#1
I wasn't sure where to post this.

Me and the keyboard player in our band are looking to get a unique sound on the keyboards.
I'm thinking about bands like "tangled thoughts of leaving", "sleep party people" or even the sound in "1901 from Phoenix" (more mainstream haha:p). I'm guessing it's more of a synthesizer thing?

SUggestions for a cheap synthesizer to experiment with it?

Now we use a basic "Piano" sound on the keyboards... We want to get a mor eunique sound. Maybe experiment with pedals on it?
#2
You do know that you can basically synthesized whatever you need on a laptop, then plug your keyboard into it and play the patch out from it, right?
#3
No :p We are keyboard-newbz. I'm a guitarist/drummer and our keyboard player is classical trained ^^

But still, can you refer to some tutorials then? Are you talking about a recording that you can simply record and play? Like a speech or train sound (as an example). That's not what we need.

Or do you mean you can get a whole bunch of sounds online and import them on a keyboard?
#4
Quote by GoldenGuitar
You do know that you can basically synthesized whatever you need on a laptop, then plug your keyboard into it and play the patch out from it, right?


I'm curious to whether or not you have any live experience with doing this. Many people make that suggestion, but then admit to having never done it live. By live, that just means anything where you are playing in real time with other musicians, even if you're just jamming in the basement.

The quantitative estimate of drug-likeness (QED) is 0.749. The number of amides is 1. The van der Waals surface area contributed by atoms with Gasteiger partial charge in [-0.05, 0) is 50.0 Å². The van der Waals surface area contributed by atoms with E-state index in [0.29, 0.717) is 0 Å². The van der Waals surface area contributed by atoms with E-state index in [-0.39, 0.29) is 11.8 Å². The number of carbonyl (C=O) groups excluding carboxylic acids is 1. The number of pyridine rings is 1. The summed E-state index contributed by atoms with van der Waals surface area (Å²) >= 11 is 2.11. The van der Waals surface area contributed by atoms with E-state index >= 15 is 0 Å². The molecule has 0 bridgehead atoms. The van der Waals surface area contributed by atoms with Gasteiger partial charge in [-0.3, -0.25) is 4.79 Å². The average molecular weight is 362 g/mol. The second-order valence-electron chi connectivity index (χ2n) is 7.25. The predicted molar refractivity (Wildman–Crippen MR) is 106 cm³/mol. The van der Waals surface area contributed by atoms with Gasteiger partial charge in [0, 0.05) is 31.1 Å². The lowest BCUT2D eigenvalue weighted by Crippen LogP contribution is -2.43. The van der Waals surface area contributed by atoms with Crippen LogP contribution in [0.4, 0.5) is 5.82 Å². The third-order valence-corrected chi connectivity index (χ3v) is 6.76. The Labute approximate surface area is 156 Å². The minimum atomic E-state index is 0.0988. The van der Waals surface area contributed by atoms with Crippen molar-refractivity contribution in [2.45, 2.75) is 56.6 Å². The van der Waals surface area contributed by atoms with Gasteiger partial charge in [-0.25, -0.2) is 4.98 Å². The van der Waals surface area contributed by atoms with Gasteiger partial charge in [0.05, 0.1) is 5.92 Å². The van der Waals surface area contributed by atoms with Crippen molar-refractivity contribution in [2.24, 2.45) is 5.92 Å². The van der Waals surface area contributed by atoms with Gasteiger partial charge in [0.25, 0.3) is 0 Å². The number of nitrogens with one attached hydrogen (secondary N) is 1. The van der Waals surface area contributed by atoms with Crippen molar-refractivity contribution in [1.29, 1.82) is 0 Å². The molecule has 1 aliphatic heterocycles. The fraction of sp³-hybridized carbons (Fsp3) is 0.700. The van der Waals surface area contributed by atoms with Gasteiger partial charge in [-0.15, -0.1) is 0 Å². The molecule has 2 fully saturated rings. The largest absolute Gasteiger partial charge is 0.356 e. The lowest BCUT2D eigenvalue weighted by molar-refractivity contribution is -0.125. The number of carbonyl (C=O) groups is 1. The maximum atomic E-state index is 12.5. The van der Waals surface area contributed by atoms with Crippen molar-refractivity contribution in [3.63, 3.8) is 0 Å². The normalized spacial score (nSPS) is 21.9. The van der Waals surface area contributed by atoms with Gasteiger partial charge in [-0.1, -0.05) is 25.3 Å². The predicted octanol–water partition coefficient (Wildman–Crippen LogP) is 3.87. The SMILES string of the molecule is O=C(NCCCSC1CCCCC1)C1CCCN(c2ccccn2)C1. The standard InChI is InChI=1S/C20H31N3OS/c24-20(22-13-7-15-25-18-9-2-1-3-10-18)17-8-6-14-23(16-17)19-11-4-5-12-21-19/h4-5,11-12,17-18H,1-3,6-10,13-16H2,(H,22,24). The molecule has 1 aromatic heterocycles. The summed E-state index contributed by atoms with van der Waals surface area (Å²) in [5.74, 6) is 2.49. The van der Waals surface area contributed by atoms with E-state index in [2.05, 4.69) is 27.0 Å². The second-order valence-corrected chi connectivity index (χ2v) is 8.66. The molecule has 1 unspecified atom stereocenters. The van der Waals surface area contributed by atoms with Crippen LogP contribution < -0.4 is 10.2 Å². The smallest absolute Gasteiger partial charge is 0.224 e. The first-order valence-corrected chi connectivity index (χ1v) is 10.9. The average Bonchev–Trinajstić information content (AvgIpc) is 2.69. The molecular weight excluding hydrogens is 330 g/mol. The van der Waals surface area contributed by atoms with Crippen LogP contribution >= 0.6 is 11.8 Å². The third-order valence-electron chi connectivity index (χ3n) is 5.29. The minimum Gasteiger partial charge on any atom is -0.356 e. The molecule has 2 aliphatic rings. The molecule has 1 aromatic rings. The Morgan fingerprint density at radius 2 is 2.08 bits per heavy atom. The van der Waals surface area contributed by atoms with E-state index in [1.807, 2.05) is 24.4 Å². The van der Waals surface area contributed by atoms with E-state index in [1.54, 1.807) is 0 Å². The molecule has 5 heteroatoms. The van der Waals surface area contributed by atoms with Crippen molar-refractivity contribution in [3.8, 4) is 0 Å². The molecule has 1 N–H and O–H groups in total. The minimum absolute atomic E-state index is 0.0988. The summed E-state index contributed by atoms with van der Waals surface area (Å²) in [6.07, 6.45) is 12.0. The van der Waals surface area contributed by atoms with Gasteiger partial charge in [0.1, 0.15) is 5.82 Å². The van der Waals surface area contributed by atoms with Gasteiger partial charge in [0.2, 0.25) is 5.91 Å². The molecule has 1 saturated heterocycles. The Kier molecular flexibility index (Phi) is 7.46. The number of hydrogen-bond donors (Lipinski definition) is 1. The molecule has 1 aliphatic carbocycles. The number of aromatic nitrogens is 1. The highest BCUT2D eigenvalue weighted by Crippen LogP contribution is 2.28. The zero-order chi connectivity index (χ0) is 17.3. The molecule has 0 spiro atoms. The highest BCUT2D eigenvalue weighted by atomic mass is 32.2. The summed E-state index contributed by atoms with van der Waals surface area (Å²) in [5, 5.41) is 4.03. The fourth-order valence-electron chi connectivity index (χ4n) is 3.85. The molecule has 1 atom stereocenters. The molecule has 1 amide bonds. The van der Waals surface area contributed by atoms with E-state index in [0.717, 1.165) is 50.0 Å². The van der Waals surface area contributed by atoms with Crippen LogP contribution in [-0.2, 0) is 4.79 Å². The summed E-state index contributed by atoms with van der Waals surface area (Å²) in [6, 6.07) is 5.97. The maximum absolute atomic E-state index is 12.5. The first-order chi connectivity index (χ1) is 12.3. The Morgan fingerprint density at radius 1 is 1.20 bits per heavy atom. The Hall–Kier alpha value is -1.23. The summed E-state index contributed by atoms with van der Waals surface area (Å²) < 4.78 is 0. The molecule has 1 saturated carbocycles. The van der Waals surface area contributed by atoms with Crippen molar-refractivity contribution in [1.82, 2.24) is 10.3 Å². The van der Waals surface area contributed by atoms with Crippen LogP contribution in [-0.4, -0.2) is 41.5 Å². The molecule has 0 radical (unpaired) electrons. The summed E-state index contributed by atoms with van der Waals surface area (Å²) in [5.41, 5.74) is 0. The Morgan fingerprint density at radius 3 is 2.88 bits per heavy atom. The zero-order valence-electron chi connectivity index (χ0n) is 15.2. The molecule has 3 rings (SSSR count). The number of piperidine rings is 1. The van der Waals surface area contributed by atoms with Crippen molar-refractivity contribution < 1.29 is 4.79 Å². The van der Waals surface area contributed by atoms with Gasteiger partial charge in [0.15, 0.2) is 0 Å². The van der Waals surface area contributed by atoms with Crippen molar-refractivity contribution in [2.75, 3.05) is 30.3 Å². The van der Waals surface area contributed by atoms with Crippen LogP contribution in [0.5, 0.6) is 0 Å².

I've played keys in a few bands over the years, so been there, done that. I've never had the best experience with it. The main problem is that you are introducing a whole bunch of extra variables. Variables in setups are bad since more things means more things to fail potentially.

Computers can have lagging issues if you have something inexpensive or if you don't know how to properly configure things to not restart. You also need a MIDI compatible keyboard. Anything decent and modern will have basic MIDI capabilities, but we don't know for sure. A hard keyboard is just plug and play with better reliability than a computer and no additional worries.

There is also the difficulty of using a controller interface and software that aren't specifically designed to work together. Everything needs to be configured, control parameters vary by soft synth , etc. It's never as intuitive as an actual hard keyboard setup.

I mean, it can work for people and you may have had positive experience, but I've never known any serious keyboard players that would gig without a hard keyboard at least as a backup. Computers and software can all shit out on you live, and having to restart really can wreck a performance. Laptops also are more popular targets for theft than a hard keyboard.